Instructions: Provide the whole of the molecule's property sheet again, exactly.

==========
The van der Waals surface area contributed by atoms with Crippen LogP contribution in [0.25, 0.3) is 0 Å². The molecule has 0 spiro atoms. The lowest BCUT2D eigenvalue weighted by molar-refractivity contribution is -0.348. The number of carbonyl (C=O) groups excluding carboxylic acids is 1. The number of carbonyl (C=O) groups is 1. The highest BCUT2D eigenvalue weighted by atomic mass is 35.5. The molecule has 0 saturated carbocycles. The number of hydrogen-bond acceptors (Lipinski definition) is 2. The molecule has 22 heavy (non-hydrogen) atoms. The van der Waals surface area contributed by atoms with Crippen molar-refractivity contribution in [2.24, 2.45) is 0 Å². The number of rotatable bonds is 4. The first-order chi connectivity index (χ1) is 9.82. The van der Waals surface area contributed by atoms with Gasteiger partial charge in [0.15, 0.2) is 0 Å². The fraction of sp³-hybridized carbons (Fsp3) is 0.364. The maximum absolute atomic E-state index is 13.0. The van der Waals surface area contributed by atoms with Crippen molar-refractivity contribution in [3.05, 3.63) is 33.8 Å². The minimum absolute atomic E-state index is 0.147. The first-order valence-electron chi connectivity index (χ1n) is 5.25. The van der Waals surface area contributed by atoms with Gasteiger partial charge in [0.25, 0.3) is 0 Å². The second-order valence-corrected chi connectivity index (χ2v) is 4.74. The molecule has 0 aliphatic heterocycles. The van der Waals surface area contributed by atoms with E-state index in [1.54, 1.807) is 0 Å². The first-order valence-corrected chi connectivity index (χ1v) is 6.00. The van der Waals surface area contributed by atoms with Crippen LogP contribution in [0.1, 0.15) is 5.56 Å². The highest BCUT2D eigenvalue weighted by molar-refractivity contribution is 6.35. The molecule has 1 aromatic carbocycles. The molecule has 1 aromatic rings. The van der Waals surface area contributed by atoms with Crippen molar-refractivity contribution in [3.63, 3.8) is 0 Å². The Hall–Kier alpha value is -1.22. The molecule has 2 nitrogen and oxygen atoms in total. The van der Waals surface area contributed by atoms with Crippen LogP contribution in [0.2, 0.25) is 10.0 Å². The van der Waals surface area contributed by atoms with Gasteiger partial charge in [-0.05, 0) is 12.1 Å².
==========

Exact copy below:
The van der Waals surface area contributed by atoms with Crippen LogP contribution in [0.25, 0.3) is 0 Å². The molecule has 0 spiro atoms. The lowest BCUT2D eigenvalue weighted by molar-refractivity contribution is -0.348. The number of carbonyl (C=O) groups excluding carboxylic acids is 1. The number of carbonyl (C=O) groups is 1. The highest BCUT2D eigenvalue weighted by atomic mass is 35.5. The molecule has 0 saturated carbocycles. The number of hydrogen-bond acceptors (Lipinski definition) is 2. The molecule has 22 heavy (non-hydrogen) atoms. The van der Waals surface area contributed by atoms with Crippen molar-refractivity contribution in [2.24, 2.45) is 0 Å². The number of rotatable bonds is 4. The first-order chi connectivity index (χ1) is 9.82. The van der Waals surface area contributed by atoms with Gasteiger partial charge in [0.15, 0.2) is 0 Å². The fraction of sp³-hybridized carbons (Fsp3) is 0.364. The maximum absolute atomic E-state index is 13.0. The van der Waals surface area contributed by atoms with Crippen molar-refractivity contribution in [3.05, 3.63) is 33.8 Å². The minimum absolute atomic E-state index is 0.147. The first-order valence-electron chi connectivity index (χ1n) is 5.25. The van der Waals surface area contributed by atoms with Gasteiger partial charge in [0.25, 0.3) is 0 Å². The second-order valence-corrected chi connectivity index (χ2v) is 4.74. The molecule has 0 aliphatic heterocycles. The van der Waals surface area contributed by atoms with E-state index in [1.54, 1.807) is 0 Å². The first-order valence-corrected chi connectivity index (χ1v) is 6.00. The van der Waals surface area contributed by atoms with Crippen LogP contribution in [0.1, 0.15) is 5.56 Å². The highest BCUT2D eigenvalue weighted by molar-refractivity contribution is 6.35. The molecule has 1 aromatic carbocycles. The molecule has 1 aromatic rings. The van der Waals surface area contributed by atoms with Crippen molar-refractivity contribution in [3.63, 3.8) is 0 Å². The Hall–Kier alpha value is -1.22. The molecule has 2 nitrogen and oxygen atoms in total. The van der Waals surface area contributed by atoms with Crippen LogP contribution in [0.2, 0.25) is 10.0 Å². The van der Waals surface area contributed by atoms with Gasteiger partial charge in [-0.05, 0) is 12.1 Å².